I have the honor to inclose the petition of Robert Worrall, a prisoner in the gaol of Philadelphia, convicted of a misdemeanor, in offering a bribe to Tench Coxe the late Commissioner of the Revenue. I formerly mentioned his case to you, in consequence of the application of two respectable citizens of Philadelphia, whose information greatly extenuated the offence, and satisfied me that Worrall...
This morning I received a letter from Callohill Memis (an officer of our revolution war) covering the inclosed address, which he desired me to present to you, from the Inhabitants of Bedford County in Virginia. I am with great respect, / sir,your obt. servt. MHi : Adams Papers.
I have the honor to inclose 15 blanks, permissions to collectors to clear out flags of truce carrying French people from the United States, to which I request your signature, & that you will cause them to be returned to me. A second packet forwarded yesterday contained the residue of the commissions for the Commissioners of the Land Tax. I am with great respect / sir, your most obt. servt. MHi...
Understanding that you set out this morning, to proceed to Massachusetts, I have thought it proper to send on a parcel of commissions for the Commissioners of the Land-Tax, hoping they will meet you at New-York, be there signed and returned. The commissions for the whole are filled up, and the residue are now under examination & will be forwarded to-morrow. It seemed important that these...
The President of the United States left Philadelphia this morning without any previous notice. A parcel of Commissions are ready to be signed, & I now forward them to you requesting you to lay them before the President. The manner of his departure indicates that the knowledge of his journey should not be communicated. I am Sir, &c MHi : Timothy Pickering Papers.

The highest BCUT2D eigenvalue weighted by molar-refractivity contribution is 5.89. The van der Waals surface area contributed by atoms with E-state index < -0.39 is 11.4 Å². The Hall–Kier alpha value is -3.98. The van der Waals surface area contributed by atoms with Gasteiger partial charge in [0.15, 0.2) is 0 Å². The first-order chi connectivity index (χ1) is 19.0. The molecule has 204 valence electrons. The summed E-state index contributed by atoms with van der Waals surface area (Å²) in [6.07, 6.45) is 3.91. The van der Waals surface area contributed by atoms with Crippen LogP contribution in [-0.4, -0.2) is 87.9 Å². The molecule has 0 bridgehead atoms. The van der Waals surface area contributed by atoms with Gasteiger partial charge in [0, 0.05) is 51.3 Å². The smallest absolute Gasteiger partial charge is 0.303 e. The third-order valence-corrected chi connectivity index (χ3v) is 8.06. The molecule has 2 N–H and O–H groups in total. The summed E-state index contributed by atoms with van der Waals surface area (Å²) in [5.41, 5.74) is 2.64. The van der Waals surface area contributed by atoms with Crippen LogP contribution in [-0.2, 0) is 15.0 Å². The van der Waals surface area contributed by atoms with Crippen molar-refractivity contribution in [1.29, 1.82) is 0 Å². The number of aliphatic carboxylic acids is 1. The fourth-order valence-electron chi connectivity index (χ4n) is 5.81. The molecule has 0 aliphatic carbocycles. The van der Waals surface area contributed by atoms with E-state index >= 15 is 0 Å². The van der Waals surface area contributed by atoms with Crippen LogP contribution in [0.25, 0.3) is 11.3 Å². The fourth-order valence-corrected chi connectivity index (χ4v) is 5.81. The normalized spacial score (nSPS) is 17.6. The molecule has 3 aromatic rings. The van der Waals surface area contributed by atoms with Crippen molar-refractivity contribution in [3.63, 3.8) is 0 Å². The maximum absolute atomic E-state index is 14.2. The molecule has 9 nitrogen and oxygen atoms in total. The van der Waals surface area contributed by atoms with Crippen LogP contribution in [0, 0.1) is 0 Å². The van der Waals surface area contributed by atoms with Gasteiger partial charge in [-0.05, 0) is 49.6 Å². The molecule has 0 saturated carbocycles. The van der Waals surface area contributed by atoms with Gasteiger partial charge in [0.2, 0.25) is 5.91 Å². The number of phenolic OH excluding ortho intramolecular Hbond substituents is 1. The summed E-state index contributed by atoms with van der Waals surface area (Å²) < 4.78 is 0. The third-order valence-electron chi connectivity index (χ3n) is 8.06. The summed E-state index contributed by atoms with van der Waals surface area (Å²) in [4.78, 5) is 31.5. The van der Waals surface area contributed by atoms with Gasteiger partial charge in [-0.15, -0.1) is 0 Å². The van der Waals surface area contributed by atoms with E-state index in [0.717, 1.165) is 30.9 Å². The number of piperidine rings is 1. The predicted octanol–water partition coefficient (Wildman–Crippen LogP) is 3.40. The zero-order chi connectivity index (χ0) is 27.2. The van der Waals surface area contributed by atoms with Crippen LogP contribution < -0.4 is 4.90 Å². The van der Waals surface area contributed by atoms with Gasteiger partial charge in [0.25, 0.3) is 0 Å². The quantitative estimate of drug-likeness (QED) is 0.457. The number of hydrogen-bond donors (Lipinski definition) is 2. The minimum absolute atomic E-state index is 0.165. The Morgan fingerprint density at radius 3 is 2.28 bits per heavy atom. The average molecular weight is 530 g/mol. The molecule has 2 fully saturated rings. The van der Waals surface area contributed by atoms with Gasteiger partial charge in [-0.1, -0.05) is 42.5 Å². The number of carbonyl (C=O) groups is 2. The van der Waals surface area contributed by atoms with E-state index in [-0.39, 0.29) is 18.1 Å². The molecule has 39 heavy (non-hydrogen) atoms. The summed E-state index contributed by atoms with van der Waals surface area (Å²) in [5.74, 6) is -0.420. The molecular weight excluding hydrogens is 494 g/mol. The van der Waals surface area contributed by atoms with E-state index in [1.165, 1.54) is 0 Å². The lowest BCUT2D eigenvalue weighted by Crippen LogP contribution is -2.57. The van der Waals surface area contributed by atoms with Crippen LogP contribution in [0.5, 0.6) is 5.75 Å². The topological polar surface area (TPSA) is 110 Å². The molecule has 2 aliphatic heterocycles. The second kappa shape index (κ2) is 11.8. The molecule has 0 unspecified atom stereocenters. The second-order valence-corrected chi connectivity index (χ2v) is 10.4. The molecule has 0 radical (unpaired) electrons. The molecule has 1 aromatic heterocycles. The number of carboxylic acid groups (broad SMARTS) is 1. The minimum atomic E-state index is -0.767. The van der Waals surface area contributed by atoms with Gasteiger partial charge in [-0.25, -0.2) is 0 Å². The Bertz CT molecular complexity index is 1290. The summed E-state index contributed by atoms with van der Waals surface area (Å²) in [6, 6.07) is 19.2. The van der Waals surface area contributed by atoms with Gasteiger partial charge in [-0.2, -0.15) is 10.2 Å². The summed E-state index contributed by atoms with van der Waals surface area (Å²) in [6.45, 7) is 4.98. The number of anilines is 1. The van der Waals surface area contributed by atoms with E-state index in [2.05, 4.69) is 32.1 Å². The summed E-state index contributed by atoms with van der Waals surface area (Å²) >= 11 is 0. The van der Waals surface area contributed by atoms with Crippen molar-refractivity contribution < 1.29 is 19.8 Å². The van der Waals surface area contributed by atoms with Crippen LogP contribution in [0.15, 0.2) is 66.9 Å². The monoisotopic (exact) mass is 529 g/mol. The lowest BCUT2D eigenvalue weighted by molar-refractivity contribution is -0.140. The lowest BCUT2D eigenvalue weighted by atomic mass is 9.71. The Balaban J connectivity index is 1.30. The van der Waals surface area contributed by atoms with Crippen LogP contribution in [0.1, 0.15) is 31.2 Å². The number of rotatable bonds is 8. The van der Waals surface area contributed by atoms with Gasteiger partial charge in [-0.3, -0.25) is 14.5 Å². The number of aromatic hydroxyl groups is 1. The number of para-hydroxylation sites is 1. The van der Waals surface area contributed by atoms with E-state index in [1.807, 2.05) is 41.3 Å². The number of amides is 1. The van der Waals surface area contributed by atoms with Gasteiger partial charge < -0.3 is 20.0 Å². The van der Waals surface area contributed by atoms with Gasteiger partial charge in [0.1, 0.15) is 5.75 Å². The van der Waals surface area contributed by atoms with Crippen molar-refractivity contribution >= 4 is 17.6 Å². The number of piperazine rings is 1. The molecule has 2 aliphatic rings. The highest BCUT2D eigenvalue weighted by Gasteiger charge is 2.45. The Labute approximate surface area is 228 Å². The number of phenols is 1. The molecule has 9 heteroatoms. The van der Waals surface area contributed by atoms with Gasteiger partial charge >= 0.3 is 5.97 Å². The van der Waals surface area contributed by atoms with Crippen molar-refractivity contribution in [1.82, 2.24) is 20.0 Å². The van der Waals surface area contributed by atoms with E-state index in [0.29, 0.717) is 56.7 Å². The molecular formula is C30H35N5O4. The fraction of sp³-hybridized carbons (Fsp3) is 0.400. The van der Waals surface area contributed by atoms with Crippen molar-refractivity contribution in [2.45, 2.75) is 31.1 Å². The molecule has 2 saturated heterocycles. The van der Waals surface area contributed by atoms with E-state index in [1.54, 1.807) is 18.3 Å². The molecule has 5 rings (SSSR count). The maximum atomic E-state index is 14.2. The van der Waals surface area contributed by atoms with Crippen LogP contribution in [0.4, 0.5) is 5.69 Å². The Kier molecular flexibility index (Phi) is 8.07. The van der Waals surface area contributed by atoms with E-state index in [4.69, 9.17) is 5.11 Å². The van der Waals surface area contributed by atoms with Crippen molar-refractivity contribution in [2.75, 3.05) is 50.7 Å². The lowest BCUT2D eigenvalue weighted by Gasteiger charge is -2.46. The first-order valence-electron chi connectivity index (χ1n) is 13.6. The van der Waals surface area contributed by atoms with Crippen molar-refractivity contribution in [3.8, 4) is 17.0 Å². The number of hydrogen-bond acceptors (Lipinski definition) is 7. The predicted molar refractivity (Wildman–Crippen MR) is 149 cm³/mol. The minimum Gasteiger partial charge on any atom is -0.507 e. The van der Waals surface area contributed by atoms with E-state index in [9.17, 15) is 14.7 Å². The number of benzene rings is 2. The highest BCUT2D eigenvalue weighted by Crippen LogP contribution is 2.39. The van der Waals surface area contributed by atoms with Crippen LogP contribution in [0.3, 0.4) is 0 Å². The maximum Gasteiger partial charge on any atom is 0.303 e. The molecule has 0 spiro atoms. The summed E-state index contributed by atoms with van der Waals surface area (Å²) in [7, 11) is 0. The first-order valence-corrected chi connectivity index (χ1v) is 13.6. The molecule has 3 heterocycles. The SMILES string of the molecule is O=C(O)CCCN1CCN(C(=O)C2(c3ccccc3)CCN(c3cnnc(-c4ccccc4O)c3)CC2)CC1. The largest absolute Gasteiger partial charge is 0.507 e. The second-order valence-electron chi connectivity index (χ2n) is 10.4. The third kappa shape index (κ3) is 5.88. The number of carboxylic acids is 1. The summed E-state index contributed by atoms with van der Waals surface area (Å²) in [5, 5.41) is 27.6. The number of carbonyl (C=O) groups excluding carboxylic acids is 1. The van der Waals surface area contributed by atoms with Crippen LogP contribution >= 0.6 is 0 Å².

I have before me yours of yesterday. In the morning of yesterday Mc.Henry returned with Genl. Washington’s acceptance of the command of the armies, and a list, in the General’s own hand writing, in which the names of the Inspector General and Major Generals stand thus Inspector General, Alexander Hamilton. Major General, Charles C. Pinckney ditto Henry Knox ditto ditto Henry Lee } for the...
I have just received from Genl. Washington an answer to my letter which I showed you. The General appears to have contemplated attentively the nature of the impending war with France, and that the southern states (if any part of the Union) will be invaded. Admitting this idea to be correct, the General says, “the inference I am going to draw from placing Colo. Hamilton over General Pinckney,...
My attachment to my country, and my desire to promote its best interests, I trust were never equivocal: and at this time I feel extreme anxiety that our army should be organized in the most efficient manner. The enemy whom we are now preparing to encounter, veterans in arms, led by able and active officers, and accustomed to victory, must be met by the best blood, talents, energy and...
[ Philadelphia, June 9, 1798. On June 9, 1798, Pickering wrote to Hamilton : “I dropped you a hasty line to-day.” Letter not found. ]
I dropped you a hasty line to-day, acknowledging the receipt of your letters of the 7th. & 8th. I now inclose a copy of the new British Instructions, with Mr. King’s remark upon them. These, I have not the least doubt, are the instructions which the American captains from the West Indies, by misconceptions, have represented to be so injurious to our commerce. Mr. Liston knows of no other; nor...